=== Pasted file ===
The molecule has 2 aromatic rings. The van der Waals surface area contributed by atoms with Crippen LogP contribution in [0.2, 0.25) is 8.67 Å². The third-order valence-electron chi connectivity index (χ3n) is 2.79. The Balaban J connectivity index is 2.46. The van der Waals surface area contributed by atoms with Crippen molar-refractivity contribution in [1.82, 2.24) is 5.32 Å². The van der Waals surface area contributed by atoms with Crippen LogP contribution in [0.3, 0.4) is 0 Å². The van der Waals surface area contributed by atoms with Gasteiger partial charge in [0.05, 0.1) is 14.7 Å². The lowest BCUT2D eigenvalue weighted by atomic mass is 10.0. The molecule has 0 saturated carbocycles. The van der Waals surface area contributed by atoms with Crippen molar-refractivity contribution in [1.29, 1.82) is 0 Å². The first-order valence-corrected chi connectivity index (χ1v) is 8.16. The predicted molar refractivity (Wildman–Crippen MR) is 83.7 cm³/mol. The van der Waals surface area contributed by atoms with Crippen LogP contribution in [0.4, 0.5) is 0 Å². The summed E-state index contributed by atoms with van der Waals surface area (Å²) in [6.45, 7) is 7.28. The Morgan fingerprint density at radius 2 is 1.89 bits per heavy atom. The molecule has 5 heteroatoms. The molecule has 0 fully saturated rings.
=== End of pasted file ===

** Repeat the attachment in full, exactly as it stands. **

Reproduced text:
The molecule has 2 aromatic rings. The van der Waals surface area contributed by atoms with Crippen LogP contribution in [0.2, 0.25) is 8.67 Å². The third-order valence-electron chi connectivity index (χ3n) is 2.79. The Balaban J connectivity index is 2.46. The van der Waals surface area contributed by atoms with Crippen molar-refractivity contribution in [1.82, 2.24) is 5.32 Å². The van der Waals surface area contributed by atoms with Crippen LogP contribution in [0.3, 0.4) is 0 Å². The van der Waals surface area contributed by atoms with Gasteiger partial charge in [0.05, 0.1) is 14.7 Å². The lowest BCUT2D eigenvalue weighted by atomic mass is 10.0. The molecule has 0 saturated carbocycles. The van der Waals surface area contributed by atoms with Crippen molar-refractivity contribution in [1.29, 1.82) is 0 Å². The first-order valence-corrected chi connectivity index (χ1v) is 8.16. The predicted molar refractivity (Wildman–Crippen MR) is 83.7 cm³/mol. The van der Waals surface area contributed by atoms with Crippen LogP contribution in [0.4, 0.5) is 0 Å². The summed E-state index contributed by atoms with van der Waals surface area (Å²) in [6.45, 7) is 7.28. The Morgan fingerprint density at radius 2 is 1.89 bits per heavy atom. The molecule has 5 heteroatoms. The molecule has 0 fully saturated rings.